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This text is reproduced from the pamphlet



(The original pamphlet is still available for loan from local libraries. A revised edition is on sale in the Church)


Enclosure of Huggate 1767 / 73


Before enclosure, the open fields were

-  The two great arable North and South fields

-  Forby or Odd lands

- Oxpasture, Cowpasture & the Tongue

All three together totaled 5810 acres, 1 rood and 34 perches. There were 62 common right messuages and cottages. In 1773 Wm Tufnell Joliff, the Lord of the Manor, was awarded 4,432 acres, Hemsworth Hospital 558 acres, the rector received 318 acres in lieu of tithes and Sir William Anderson 184 acres in Huggate Manor. Other substantial allotments went to various members of the Cross and Newlove families, whilst the poorer cottagers received nothing and also lost their common rights.In Medieval times, the two arable fields, (divided into strips or “oxgangs”) laid in a dispersed manner in several falls and with commons, common of pasture for horses, cows, sheep, calves and oxen in the manner and number as by ancient custom of Right Appertaineth.The Manor Court regulated the way that the land was farmed, the observance by all of the customs, and imposed fines for any breach of the Rules e.g. “None shall cast any carrion in or near the highways or in the Church Yard or in the Nearrs or in any mans garth or close on pain for every default - one shilling.


Church Ornaments 1661William Mason, Rector, was careful to restore to the church ornaments that had been lost or destroyed under Puritan rule following the Civil War.On Christmas Day, 1663, he gave “a black hood or tippet (lived with silk) now used by the minister during time of divine service and administration of ye Sacrament for ye more decent performance of divine service in ye parish church of Huggate…”“The flagon now used in the parish church of Huggate at ye Lord’s Supper was given for that purpose by ye said William Mason, 25 Feb 1663.”He writes in the Register that “ye oak-table leafe which now covereth ye communion table was given by Jane Kirby, alias Kerkby, by her last Will and Testament, for ye use of ye parish of Huggate for ever at ye Holy Sacrament ye said leafe being provided by Emmot Newlove, her executrix, in performance of ye Will aforesaid and delivered to George Cross, churchwarden, on ye 17 Nov 1661.”“That the pewter basin for ye churchwardens’ use in collection of ye alms for ye poor at ye communion and other times was bought at ye charge of Wm Mason, Clerk, Rector.”Unfortunately, none of the above items has survived.

The Bells of St Mary’s 1523 - The Rector, the Revd Hugo Eure, by his will left to the church of Huggate and chancel, either of them, ten shillings to repairell of the Bells there ten shillings and he requested that “a priest be found for to syng for me in the south aisle of Huggate church.”1665 - The Register records: “Both the bells in the steeple of Huggate were cast anew by Mr Samuel Smith of York, bellfounder, at Beverley in March 1665, for which work, with taking down, carrying and re-carrying he had ye sum of £17 sterling: it cost ye parish over and above ye said sum £6-1-7d for new wheels, ropes and other accessory charges touching ye same, for raising of which sums ye churchwardens (by consent of ye inhabitants and occupiers od land in ye township) were enabled for three years next coming to sett and lett Beastgates on ye several pastures till ye same were raised, except £3 of which xls (40 shillings) were freely given by Mr Edward Anderson, Lord of Haywold cum pertinentiis and xxs (20 shillings) by Wm Mason, Rector of ye church towards ye sd charge.”1907 - The bells were re-cast by John Taylor & Co, belfounders of Loughborough, at a cost of £45-9-6d, after credit being given for two old bells.These present bells are inscribed:No 1: Venite Exultimus Domino Anno Dom 1665Caroli II RegisNo 2: Be merciful to me O God Dalton of York 1791(There is no record regarding the installation of the 1791 bell - it probably replaced one of the old bells referred to above.)In 1726 Mrs Francis Barker (Rector Mason’s daughter) left fifty pounds, the income from which was for poor relief and for the education of poor children of Huggate. However, between 1730 and 1764 no schoolmaster was appointed. In 1819, three schools are recorded here. By 1868 there was the National school, now incorporated with the former school house into one dwelling.Dissenters (probably Methodists) were meeting at the house of Ann Cross in 1776. There was a Methodist chapel in 1823, now two cottages lying to the north of “Tailor’s Cottage”, with a larger chapel built on Driffield Road about 1886. A Primitive Methodist chapel was erected on the lower village green in 1840, on land given by the Lady of the Manor. Joseph Smith, a noted local preacher in the Wesleyan Methodist tradition, lived at Eastlands, Huggate, from 1873 - 1883.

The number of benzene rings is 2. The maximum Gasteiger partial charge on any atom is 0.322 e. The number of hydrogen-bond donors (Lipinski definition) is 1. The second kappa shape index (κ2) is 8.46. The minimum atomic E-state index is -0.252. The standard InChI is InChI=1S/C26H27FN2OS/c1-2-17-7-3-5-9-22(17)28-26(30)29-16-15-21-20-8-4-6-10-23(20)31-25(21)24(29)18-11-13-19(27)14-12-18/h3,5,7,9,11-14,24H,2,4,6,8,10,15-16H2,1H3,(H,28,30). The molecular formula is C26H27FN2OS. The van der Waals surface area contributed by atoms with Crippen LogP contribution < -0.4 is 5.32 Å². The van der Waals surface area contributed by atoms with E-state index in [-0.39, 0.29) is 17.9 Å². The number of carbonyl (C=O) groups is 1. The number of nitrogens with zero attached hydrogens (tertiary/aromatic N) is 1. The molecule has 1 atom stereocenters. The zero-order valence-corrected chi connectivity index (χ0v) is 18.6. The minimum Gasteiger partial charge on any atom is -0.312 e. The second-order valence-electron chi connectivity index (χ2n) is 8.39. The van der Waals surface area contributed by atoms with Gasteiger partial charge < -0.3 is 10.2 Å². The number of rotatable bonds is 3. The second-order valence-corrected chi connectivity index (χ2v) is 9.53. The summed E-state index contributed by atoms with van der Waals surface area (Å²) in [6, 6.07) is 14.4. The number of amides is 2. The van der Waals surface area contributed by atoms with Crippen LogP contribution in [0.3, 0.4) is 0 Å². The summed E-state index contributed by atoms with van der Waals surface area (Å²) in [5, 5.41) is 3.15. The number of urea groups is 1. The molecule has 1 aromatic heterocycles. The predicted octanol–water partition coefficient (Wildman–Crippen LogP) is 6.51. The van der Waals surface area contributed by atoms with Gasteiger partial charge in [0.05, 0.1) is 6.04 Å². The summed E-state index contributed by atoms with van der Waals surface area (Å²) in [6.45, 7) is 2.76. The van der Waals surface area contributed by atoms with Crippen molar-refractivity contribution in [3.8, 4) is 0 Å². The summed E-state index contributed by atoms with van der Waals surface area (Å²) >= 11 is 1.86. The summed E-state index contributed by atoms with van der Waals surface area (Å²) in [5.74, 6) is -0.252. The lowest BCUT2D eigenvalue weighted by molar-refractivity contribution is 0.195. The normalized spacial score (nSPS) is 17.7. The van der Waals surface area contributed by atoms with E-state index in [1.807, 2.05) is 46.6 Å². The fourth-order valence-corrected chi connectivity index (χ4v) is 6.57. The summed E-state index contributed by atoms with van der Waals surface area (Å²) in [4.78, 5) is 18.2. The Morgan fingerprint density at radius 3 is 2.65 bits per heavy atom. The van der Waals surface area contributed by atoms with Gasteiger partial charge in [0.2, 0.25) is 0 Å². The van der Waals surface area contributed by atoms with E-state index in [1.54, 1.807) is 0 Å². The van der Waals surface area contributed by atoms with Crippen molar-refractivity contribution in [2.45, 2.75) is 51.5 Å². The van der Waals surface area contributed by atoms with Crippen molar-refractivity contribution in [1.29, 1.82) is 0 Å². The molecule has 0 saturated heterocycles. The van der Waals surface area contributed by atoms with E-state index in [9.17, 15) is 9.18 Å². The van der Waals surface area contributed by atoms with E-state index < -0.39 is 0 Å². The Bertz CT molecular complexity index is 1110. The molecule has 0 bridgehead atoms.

ALSO AVAILABLE: A GLIMPSE OF THE PAST, containing more information about the church building and some past rectors, is on sale in the Church.

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